---------- FOLLOW-UP ----------

QUESTION: Hello Andreas,
thank you for your very helpful advice. When I gave up working in tourism, I studied massage therapy and worked freelance for a while as a therapist, but have given that up due to developing tendonitis and symptoms of carpal tunnel syndrome. If I were to register at my mothers address in Hamburg, I could say that I am a Massage- und Wellnesstherapeutin, open a bank account there and have my mother make regular payments into the account. Just enough to register as a taxpayer perhaps. Not sure if something like this would be an option. Also my mother is planning on going into an assisted living complex sometime next year and the idea is that she gives me her apartment, which I would rent out. So next year I would own property in Hamburg. Eventually we wanted to move into that apartment ourselves. Brexit is really making a hash of our plans.

Another option is for me to find work in England and work here just enough to pay taxes for the next year and then apply for German citizenship. At my age and with such a large gap of unemployment, it will be a stretch to find full time, well paying work though. How much salary do you think the authorities would want to see in order for me to show that I could support myself?

Many thanks for your help

Dear Patricia,

first of all, thank you very much for your donation!

To satisfy the income requirement in Germany, you only need to show that you can survive without recourse to welfare. That means that if you live in an apartment of your own (or of your mother's without her charging rent), something like 500 EUR/month can be absolutely enough.

Setting up a business is not a bad idea. The only thing is that if you were asked to produce bank account statements upon application for citizenship, it would be a bit suspicious if you only receive money from one "client".

Rental income could be enough depending on how much you receive from that. You have to consider that it should be enough for you to live in Germany elsewhere and pay your own rent plus all other expenses.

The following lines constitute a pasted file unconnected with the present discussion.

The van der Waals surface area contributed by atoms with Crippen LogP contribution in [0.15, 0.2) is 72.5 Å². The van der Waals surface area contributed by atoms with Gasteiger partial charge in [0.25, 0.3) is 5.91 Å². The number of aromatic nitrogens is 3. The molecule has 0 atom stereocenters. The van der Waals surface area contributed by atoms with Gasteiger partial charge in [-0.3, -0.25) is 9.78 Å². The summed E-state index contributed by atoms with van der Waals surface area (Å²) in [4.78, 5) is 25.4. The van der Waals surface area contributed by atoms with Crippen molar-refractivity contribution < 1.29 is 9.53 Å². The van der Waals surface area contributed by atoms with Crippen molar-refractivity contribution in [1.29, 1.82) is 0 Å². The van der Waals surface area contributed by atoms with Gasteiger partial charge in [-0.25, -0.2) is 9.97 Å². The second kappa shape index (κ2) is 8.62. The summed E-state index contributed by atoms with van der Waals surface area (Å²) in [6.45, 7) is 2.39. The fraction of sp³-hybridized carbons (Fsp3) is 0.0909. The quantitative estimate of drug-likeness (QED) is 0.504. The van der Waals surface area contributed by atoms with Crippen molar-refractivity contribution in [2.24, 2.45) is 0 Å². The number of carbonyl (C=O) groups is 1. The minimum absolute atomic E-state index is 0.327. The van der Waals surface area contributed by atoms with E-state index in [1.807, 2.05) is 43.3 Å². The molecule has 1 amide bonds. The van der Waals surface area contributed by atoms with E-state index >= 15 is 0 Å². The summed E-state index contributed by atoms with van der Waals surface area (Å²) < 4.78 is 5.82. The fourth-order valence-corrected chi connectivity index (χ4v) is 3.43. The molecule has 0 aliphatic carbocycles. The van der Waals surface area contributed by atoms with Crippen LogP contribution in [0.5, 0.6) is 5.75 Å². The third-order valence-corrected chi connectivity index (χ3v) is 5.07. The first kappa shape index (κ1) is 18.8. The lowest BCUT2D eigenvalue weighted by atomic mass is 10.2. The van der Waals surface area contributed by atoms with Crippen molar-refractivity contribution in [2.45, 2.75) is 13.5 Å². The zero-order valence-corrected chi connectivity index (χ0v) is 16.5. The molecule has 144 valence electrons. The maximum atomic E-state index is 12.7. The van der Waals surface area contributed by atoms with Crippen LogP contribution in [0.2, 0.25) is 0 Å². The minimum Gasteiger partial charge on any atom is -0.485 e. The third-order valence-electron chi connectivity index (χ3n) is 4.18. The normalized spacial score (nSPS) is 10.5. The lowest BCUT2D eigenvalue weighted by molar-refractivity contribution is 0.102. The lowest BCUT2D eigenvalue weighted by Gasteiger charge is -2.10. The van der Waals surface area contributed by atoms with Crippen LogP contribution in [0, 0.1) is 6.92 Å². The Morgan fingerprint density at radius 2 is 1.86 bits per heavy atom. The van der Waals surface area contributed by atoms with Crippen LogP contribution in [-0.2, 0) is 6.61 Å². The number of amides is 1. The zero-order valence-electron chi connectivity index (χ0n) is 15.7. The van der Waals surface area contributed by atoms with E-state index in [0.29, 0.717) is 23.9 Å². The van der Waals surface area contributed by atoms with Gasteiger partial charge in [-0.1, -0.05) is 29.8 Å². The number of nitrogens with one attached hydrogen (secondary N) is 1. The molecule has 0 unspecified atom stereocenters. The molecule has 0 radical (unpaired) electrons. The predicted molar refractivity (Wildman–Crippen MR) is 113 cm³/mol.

Because you are bilingual, you may also be able to work as a freelance translator for English and German. That's something you can do from home and it may provide some extra income. And with work like that, nobody can really tell if you were working in Germany or in the UK. Of course you would need to declare your income for taxes in Germany.
I also work as a translator to finance my travels and I will write an article on my blog in the coming days about how to find clients and how to get jobs as a freelancer.

Lastly, I don't want to complicate things, but if your mother is planning to transfer her apartment to you in order not to have to sell it to pay for the assisted living, this may cause problems. If she doesn't have enough insurance to cover the expenses for the assisted living and the state will have to pay part of the fees for her, they can take recourse and demand the return of the apartment for 10 years ( 528 I 1 BGB).

Because an application from abroad ( 14 StAG) would take a long time to process (up to several years) and because it looks like the EU will be quite tough on UK citizens after Brexit (if only out of reciprocity), it would be advisable to move (at least officially) to Germany rather sooner than later to get the clock counting on your residence time there. If the income will only be coming in over the next months, that won't be a problem.

Andreas Moser

German Law

All Answers

Answers by Expert:

Ask Experts


Andreas Moser


Extensive experience in international family law, especially international child abductions and child custody cases. All other areas of German law as well: constitutional law, criminal law, business and contract law, immigration law, inheritance law, and so on.


Lawyer in Germany from 2002 to 2009. Lawyer for US Army JAG Corps before. Bar-certified specialisation in family law and in administrative law. Articles and lectures about international and domestic family law.


2000 Law Degree from University of Regensburg, Germany 2002 admitted to the bar (until 2009) 2013 MA Philosophy at the Open University, UK

©2017 All rights reserved.